Exploring Two Artworks by Black Abolitionist Painter Edward Mitchell Bannister

NortonMuseumofArt
Oct 19 · 4 min read

American Gems: Small Artworks, Enduring Impact: Edward Mitchell Bannister (1828–1902)

By Glenn Tomlinson, William Randolph Hearst Curator of Education, Norton Museum of Art

This new series features short essays on artworks in the American collection that visitors may have missed simply because of their intimate scale. Despite their size, these works and the artists who made them provide important insights into the expanding field of American art. It is our pleasure to explore these gems with you.

Edward Mitchell Bannister’s two landscapes in the Norton Museum of Art collection present the New England countryside at its most contemplative. In the earlier work from 1881, a woman sits in the shadows of great trees whose trunks and branches frame her against a sunlit forest glade. The crimson ribbon on her hat, a counterpoint to the bright green and yellow tones of the open space, calls attention to the figure as she reads. Across the glade a steep hillside dense with foliage rises to the top of the canvas. Through branches high above the woman’s head, we glimpse clouds and blue sky.

In the smaller work from 1886, we find ourselves before a cluster of deep green trees rising over a path that leads to an open field adjacent to a body of water. The blue and white strokes upon the water reflect a sky dense with clouds; their color and the gestural brushstrokes that describe them suggest the threat of a storm. In contrast to the earlier painting, where summer greens and yellows are warmed by the brown under painting, this work is painted in cooler, blue tones characteristic of its subject. Both views exhibit Bannister’s enthusiasm for the pastoral paintings of the French Barbizon painters Camille Corot and François Millet. They also reveal Bannister’s colorful palette and the expressive brushwork he developed prior to the rise of Impressionism in the United States.

Bannister was born in Newfoundland, Canada, in 1828. His father, from Jamaica, died when the boy was very young. His mother, who supported his interest in art, passed when he was a teenager. Like many young men from the region, he went to sea and found work as a ship’s cook. In his twentieth year, he settled in Boston, Massachusetts, where he became a barber. He also entered the city’s art world, attending lectures by anatomist and sculptor William Rimmer and finding inspiration in the work of William Morris Hunt who helped introduce the Barbizon painters to America. In 1857 Bannister married Christina Cartreaux, a successful businesswoman of Narragansett Indian descent. They were active in abolitionist circles, and during the Civil War, they raised funds to support equal pay for African American soldiers in the Union Army. In 1870, the couple moved to Providence, Rhode Island.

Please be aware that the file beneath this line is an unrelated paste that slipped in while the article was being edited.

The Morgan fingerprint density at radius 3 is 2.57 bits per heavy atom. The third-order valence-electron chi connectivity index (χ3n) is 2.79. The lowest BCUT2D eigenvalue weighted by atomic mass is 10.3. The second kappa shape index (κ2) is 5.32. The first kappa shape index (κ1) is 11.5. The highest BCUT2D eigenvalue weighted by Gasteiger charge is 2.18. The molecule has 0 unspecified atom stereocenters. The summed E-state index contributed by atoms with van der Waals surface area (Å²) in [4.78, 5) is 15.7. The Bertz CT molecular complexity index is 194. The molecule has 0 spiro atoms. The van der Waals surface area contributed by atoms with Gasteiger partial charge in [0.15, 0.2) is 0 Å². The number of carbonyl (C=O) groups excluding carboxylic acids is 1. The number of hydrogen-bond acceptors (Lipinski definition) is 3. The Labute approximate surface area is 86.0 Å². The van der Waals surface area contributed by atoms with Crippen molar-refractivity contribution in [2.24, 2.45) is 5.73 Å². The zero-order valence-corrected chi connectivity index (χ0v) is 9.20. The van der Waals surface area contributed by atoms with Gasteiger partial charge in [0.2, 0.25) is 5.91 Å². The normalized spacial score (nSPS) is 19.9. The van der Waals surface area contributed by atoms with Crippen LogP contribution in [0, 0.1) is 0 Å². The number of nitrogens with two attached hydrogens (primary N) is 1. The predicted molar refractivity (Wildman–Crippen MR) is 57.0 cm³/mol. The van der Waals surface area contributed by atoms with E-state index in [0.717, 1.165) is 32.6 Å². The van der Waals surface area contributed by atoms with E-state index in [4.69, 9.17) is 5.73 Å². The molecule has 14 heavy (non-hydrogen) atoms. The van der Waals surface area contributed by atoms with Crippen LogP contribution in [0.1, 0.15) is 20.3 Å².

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Carte de visite of Edward Mitchell Bannister, The Rhode Island Black Heritage Society, Wikimedia Commons

Bannister’s career changed suddenly when his painting titled Under the Oaks was awarded a first prize at the Centennial Exposition of 1876 in Philadelphia. When the artist arrived to receive his award, the judges balked, as they had no idea that Bannister was Black. His fellow artists forced the judges to honor their original decision. Bannister’s success in Philadelphia confirmed his reputation in New England, and incidentally, inspired a young African American art student, Henry Ossawa Tanner.

While Bannister certainly experienced racism, he did not choose to reflect social or political beliefs directly in his work; instead, like many landscape painters of the 19th century, he felt that his art should reveal and celebrate God’s presence in the natural world. One scholar has related Bannister’s work to the Transcendentalist writings of Ralph Waldo Emerson, and it is intriguing to consider his landscapes in the context of this philosophy which explored the relationship between one’s spiritual life and nature.

Bannister died of a heart attack while attending church in 1901. He was honored that same year by his colleagues who hosted a memorial exhibition of over 100 of his paintings at the Providence Art Club, which he had helped found in 1880.

-Glenn Tomlinson, William Randolph Hearst Curator of Education

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